YONKERS, N.Y. — Retailers that cater to lower-income and higher-income consumers should be pleased with the most recent Consumer Reports Index, as those two groups showed the greatest improvement in consumer sentiment.
The Consumer Reports Index, an overall measure of Americans' personal financial health, saw a sharp improvement in its consumer sentiment measure, which jumped to its highest level since October 2008.
The rise in sentiment (53.1 from 47.5 the previous month) was broad-based, with significant gains among those Americans in households earning less than $50,000 (+5.5 pts) as well as more affluent households earning $100,000 or more (+7.7 pts).
"With more than half the country earning less than 50,000, any improvement among that group may have a significant impact on the economy. They still have some distance to climb, but these are positive signs," said Ed Farrell, director of consumer insight at the Consumer Reports National Research Center.
The improvement in consumers' mood was supported by a decline in financial difficulties, which reached the lowest level since first measured in April 2009. The Consumer Reports Index's Trouble Tracker, a gauge of financial difficulties faced by Americans in the past 30 days, dropped to 41.8, down from 46.5 last month.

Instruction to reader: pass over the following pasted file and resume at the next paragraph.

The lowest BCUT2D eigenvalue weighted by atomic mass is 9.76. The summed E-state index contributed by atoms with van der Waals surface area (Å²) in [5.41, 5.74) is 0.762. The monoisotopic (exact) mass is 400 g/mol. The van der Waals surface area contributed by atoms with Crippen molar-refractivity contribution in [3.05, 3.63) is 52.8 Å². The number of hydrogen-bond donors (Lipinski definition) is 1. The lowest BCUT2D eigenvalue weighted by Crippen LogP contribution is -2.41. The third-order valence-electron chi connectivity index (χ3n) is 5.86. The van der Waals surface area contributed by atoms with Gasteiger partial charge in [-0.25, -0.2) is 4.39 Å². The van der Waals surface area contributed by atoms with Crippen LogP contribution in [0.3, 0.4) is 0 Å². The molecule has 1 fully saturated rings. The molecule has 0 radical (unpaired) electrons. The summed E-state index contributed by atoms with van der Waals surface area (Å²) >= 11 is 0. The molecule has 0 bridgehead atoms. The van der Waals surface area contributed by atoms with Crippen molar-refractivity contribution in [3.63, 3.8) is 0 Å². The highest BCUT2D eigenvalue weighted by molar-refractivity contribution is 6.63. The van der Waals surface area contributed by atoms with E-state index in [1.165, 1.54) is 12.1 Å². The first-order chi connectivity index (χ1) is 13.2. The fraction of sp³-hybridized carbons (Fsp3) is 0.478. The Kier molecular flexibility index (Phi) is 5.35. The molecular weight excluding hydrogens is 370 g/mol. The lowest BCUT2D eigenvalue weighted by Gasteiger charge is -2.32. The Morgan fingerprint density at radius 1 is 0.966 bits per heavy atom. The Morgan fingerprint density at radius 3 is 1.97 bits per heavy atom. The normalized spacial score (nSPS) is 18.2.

The decline in financial troubles was evident in both lower- and upper-income households. However, the level of financial difficulties faced by those in households earning less than $50,000 is three times as great as experienced by those in more affluent households (earning $100,000 or more) as measured by the Trouble Tracker, 58.9 versus 19.5, respectively.
The Consumer Reports Index's employment measure climbed into positive territory this month (50.9), up from 49.7 last month, indicating that more Americans have started a new job versus those that reported losing a job in the past 30 days. The employment measure's improvement was driven by a gain in job starts (5.5%), up from 4.0% last month, reversing a three-month decline.
After a five-month slide, the index's past 30-day retail measure moved upward this month to 9.9 from 8.9 a month earlier, but is virtually unchanged from a year ago (10.2). Planned purchasing over the next 30 days (8.6), reflecting intent to buy in July, was also up versus last month (7.0), but lags last year at this time (7.7).
Gains for the Consumer Reports Index's next 30-day retail measure for June, reflecting July activity, were driven by personal electronics (17.7%, up from 15.0% a month earlier), and major home electronics (10.9%, up from 7.1% the prior month).
"This positive start to the summer, with all measures moving in a favorable direction, indicates a better economic picture overall. Over the past four years, we have seen that gains can prove to be fragile. Holding and building on these improvements will depend most on continued job growth to ensure a durable gain in the consumer outlook," Farrell said.